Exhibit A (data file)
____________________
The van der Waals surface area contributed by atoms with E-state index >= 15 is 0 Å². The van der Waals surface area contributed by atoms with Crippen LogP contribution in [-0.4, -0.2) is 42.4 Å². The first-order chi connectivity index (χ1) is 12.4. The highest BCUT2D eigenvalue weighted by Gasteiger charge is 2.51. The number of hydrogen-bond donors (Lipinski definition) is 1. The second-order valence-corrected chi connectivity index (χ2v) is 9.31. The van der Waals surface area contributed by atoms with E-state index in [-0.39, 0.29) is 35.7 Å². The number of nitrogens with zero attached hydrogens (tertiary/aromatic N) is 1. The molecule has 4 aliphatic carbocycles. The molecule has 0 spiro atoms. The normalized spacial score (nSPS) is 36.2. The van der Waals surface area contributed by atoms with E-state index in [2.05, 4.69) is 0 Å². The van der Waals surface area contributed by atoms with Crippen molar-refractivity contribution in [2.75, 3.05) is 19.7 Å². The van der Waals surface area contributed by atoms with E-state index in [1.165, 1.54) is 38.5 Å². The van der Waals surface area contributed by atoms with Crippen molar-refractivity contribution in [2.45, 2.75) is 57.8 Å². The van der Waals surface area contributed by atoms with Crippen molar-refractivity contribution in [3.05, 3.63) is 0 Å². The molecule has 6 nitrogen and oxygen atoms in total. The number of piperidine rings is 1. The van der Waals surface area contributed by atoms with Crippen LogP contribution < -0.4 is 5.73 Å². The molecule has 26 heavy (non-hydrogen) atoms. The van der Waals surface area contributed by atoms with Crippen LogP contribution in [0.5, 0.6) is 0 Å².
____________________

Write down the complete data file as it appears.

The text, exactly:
The van der Waals surface area contributed by atoms with E-state index >= 15 is 0 Å². The van der Waals surface area contributed by atoms with Crippen LogP contribution in [-0.4, -0.2) is 42.4 Å². The first-order chi connectivity index (χ1) is 12.4. The highest BCUT2D eigenvalue weighted by Gasteiger charge is 2.51. The number of hydrogen-bond donors (Lipinski definition) is 1. The second-order valence-corrected chi connectivity index (χ2v) is 9.31. The van der Waals surface area contributed by atoms with E-state index in [-0.39, 0.29) is 35.7 Å². The number of nitrogens with zero attached hydrogens (tertiary/aromatic N) is 1. The molecule has 4 aliphatic carbocycles. The molecule has 0 spiro atoms. The normalized spacial score (nSPS) is 36.2. The van der Waals surface area contributed by atoms with E-state index in [2.05, 4.69) is 0 Å². The van der Waals surface area contributed by atoms with Crippen molar-refractivity contribution in [2.75, 3.05) is 19.7 Å². The van der Waals surface area contributed by atoms with E-state index in [1.165, 1.54) is 38.5 Å². The van der Waals surface area contributed by atoms with Crippen molar-refractivity contribution in [2.45, 2.75) is 57.8 Å². The van der Waals surface area contributed by atoms with Crippen molar-refractivity contribution in [3.05, 3.63) is 0 Å². The molecule has 6 nitrogen and oxygen atoms in total. The number of piperidine rings is 1. The van der Waals surface area contributed by atoms with Crippen LogP contribution < -0.4 is 5.73 Å². The molecule has 26 heavy (non-hydrogen) atoms. The van der Waals surface area contributed by atoms with Crippen LogP contribution in [0.5, 0.6) is 0 Å².